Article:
Effective Advocacy in Nursing Homes: Understanding Motivations

Advocating for a loved one in a nursing home is a responsibility that carries great weight. To be an effective advocate, it’s crucial to understand the motivations and realities that govern nursing homes and their staff. All advocacy begins with an understanding of what motivates the people we are advocating to. 

As Marcus Cicero once said, “If you wish to persuade me, you must think my thoughts, feel my feelings, and speak my words”. 

To be an effective advocate in a nursing home setting you must understand the two primary motivators driving action in a nursing home: 

  1. To the management, a nursing home is a business. 
  2. To the staff, it is their job.
A nurse assists a smiling elderly woman with a cane, indicating care and support.

Nursing Homes as Businesses

First and foremost, it’s essential to acknowledge that nursing homes are businesses. They operate with the primary goal of profitability, which can significantly influence their decisions and actions. Understanding what motivates nursing home ownership and administration can help you tailor your advocacy efforts effectively. Here are some key considerations:

  1. Profitability: Nursing home owners aim to run their facilities profitably. They want to provide care efficiently while managing costs.
  2. Regulatory Compliance: Nursing homes strive to avoid government regulatory interventions, citations, and fines, as these can disrupt their operations and reputation.
  3. Reputation Management: Positive online reviews and word-of-mouth referrals are essential for a nursing home’s success. They are motivated to maintain a good reputation in the community.
  4. Legal Liabilities: Nursing homes aim to minimize legal liabilities, including the costs associated with lawsuits, deductibles, and increased liability insurance rates.

When advocating to upper management or a nursing home administrator you should voice your advocacy in terms of their business. Some examples include: 

“I think this is an issue we should be able to resolve without lawyers or reports to the licensing agency”. 

Understanding Staff Perspectives

While it’s important to consider the motivations of nursing home businesses, it’s equally vital to understand the perspective of the staff who provide direct care to residents. Staff members view their work as a job, and recognizing their needs and concerns can guide your advocacy strategies. Here are some insights into staff motivations:

  1. Fair Compensation: Staff members desire fair wages for their work and may be discouraged by low pay or inadequate compensation.
Nurse in scrubs and mask reviews a chart on a tablet in a medical room.
  1. Work-Life Balance: Just like anyone else, they want a work environment that allows them to maintain a healthy work-life balance.
  2. Job Security: Staff members prefer job security and aim to avoid disciplinary actions or job loss.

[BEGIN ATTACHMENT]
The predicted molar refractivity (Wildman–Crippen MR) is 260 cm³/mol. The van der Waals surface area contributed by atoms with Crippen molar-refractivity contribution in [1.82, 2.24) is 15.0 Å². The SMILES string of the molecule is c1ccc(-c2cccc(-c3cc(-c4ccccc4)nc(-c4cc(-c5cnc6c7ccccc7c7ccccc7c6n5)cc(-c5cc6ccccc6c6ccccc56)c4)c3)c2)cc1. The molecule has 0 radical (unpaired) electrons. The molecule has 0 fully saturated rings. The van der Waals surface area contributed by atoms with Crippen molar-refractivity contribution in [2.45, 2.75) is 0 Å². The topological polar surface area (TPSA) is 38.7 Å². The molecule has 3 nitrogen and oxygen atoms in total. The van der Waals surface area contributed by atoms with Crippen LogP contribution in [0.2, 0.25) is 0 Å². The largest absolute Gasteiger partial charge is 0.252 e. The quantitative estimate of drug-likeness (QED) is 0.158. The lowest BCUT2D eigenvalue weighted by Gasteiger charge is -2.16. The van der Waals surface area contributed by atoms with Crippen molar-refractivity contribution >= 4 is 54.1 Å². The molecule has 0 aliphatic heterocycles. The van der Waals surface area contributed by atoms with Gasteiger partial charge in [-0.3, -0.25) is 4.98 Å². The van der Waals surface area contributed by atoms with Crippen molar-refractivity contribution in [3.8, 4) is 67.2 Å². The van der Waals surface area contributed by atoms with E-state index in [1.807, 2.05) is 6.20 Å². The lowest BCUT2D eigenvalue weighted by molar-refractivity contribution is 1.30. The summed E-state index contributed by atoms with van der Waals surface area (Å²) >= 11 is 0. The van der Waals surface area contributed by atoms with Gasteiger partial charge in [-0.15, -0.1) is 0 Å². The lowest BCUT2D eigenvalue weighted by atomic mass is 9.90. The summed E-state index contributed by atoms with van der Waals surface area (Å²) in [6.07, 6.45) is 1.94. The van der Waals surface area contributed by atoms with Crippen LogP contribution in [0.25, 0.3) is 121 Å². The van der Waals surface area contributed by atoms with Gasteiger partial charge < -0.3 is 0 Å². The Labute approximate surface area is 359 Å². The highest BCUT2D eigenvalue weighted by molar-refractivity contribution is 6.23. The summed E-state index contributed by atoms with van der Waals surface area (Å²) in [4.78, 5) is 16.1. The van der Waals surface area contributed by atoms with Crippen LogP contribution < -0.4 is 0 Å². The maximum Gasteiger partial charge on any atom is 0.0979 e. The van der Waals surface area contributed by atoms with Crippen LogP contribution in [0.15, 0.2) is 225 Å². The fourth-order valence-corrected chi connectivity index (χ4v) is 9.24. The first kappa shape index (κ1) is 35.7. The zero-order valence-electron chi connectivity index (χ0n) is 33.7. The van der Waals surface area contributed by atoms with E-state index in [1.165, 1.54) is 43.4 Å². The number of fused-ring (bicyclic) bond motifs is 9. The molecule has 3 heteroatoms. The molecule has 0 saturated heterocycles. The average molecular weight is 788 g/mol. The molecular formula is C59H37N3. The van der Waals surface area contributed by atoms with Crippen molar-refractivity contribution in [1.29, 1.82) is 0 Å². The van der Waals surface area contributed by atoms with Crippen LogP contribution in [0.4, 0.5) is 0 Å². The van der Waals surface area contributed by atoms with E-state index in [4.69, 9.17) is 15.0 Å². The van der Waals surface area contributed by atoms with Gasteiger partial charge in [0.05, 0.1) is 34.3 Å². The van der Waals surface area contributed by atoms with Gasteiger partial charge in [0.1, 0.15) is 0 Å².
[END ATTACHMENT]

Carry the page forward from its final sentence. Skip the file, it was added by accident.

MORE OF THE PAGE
3. Respect and Recognition: They seek respect and recognition for their efforts and appreciate acknowledgment when they excel in their roles. 

When advocating to aides and nurses remember what truly motivates them relative to your loved one – job security and satisfaction. When you ask them for their name they assume you have a reason for doing so that might threaten their employment. When you ask for their supervisor they assume you intend to report them. Whatever your communication to staff you should always consider how it will impact them in the context of their job security. 

Effective Advocacy: Carrots and Sticks

Effective advocacy for nursing home residents involves a balanced approach that combines persuasion and, when necessary, the threat of intervention. It’s about providing incentives (carrots) and applying pressure (sticks) where appropriate. By understanding the motivations of both nursing home administration and staff, you can tailor your advocacy efforts accordingly.

  1. Positive Reinforcement: Recognize and praise staff for their hard work and dedication. Positive feedback can go a long way in motivating them to provide better care.
  2. Threat of Legal Action: If necessary, don’t hesitate to invoke legal action or the threat of it when advocating for your loved one. Nursing homes are motivated to avoid costly lawsuits and negative legal repercussions.

Elderly man in wheelchair outside with woman pointing at park.


Advocacy in nursing homes requires a nuanced approach, taking into account the business-driven nature of these facilities and the job-oriented perspectives of staff. By understanding what motivates nursing homes and their employees, you can better navigate the intricacies of advocating for your loved one. Remember, effective advocacy can be a powerful tool in ensuring that your family member receives the care and attention they deserve.

If you or a loved one has suffered serious injuries in a nursing home, please don’t hesitate to reach out to us for a free case evaluation at 757-547-5555. Your advocacy can help prevent abuse and neglect from happening to someone else.